Pratt & Whitney (P&W) cut its 2016 delivery target for the PW1000G geared turbofan engine from 200 to 150 due to supply delays of fan blades.

The delivery target cut was confirmed by Greg Hayes, the CEO of United Technologies, P&W’s parent company, during an investors’ conference in Laguna Beach, California.

Previously, Bombardier, one of main P&W customers, announced the delays of its PW1500-powered C Series due to the same reason. Bombardier revised its delivery target from 15 to seven aircraft for 2016.

Bombardier announced that it is forced to cut the deliveries of its C Series airplanes in 2016 due to continuing delays from Pratt & Whitney (P&W), which produces the engines. The company has adjusted the C Series delivery forecast from 15 to 7 aircraft.

The engine delivery delays may also affect the production of Airbus A320neo, which is powered by PW1100G. However, Airbus has not adjusted its delivery target for the A320 family.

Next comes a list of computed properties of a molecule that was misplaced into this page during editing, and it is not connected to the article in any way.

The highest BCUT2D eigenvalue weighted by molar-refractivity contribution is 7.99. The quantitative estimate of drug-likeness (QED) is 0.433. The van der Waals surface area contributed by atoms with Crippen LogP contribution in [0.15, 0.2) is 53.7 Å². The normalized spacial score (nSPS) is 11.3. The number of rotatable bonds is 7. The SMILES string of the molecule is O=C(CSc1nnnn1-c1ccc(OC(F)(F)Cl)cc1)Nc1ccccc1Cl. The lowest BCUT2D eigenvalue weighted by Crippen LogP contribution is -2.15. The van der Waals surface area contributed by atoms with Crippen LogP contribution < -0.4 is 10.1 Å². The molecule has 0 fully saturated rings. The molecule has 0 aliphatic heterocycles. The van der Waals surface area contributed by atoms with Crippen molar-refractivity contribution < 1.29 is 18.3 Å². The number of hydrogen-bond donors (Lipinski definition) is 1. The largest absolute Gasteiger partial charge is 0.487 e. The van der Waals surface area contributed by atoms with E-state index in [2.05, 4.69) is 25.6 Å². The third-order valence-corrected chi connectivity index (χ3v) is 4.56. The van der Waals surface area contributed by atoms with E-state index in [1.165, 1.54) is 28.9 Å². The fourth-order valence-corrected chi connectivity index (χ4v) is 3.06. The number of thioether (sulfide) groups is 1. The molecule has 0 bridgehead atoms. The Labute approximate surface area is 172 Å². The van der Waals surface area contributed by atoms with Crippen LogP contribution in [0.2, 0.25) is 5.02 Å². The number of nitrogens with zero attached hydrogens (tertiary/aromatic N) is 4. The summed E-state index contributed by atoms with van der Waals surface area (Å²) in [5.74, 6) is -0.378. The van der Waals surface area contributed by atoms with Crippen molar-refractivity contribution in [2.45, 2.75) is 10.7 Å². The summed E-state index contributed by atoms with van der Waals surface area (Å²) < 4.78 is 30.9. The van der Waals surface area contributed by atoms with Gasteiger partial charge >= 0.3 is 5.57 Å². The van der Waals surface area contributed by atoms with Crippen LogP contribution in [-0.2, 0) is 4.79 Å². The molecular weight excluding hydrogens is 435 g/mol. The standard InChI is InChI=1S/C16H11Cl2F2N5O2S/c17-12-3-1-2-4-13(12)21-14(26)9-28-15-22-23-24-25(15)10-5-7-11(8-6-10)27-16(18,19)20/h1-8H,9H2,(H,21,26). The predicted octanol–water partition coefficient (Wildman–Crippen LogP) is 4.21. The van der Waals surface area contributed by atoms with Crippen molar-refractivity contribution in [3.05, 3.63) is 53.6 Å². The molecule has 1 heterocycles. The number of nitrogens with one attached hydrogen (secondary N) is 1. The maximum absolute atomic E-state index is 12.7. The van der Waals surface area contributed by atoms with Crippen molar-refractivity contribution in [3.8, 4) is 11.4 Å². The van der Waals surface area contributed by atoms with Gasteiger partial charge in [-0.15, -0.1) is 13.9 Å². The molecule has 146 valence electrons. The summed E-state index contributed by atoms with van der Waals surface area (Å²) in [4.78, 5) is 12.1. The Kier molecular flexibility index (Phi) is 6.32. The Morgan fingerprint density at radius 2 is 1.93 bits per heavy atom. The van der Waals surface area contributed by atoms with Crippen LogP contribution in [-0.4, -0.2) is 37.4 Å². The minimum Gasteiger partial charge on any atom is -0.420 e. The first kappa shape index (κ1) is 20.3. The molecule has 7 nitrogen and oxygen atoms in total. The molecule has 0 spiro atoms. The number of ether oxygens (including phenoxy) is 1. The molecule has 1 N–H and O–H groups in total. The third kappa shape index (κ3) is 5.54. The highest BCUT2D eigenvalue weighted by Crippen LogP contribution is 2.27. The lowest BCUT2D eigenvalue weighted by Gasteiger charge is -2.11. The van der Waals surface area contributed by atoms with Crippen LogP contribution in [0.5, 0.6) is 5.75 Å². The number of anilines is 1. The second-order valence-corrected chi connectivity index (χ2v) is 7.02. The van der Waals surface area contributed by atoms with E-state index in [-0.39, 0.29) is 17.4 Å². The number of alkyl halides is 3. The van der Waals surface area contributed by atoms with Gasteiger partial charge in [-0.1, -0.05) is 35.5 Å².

P&W is reported to have invested around $10 billion over the past two decades for the engine’s R&D. The engine maker claims that the newly-developed engine offers a reduction in fuel use, emissions and noise, compared to the previous model.

The PW1000G consists of 800 parts, and five of them have now been affected by supply delays. P&W requires around 60 days to produce the fan blades because of their complexity. The company now tries to shorten the production to 30 days.

P&W is not the main player in the narrow-body aircraft engine market, as it competes with General Electric in the global market.

At the moment, P&W engines are offered to Airbus, Bombardier and Embraer.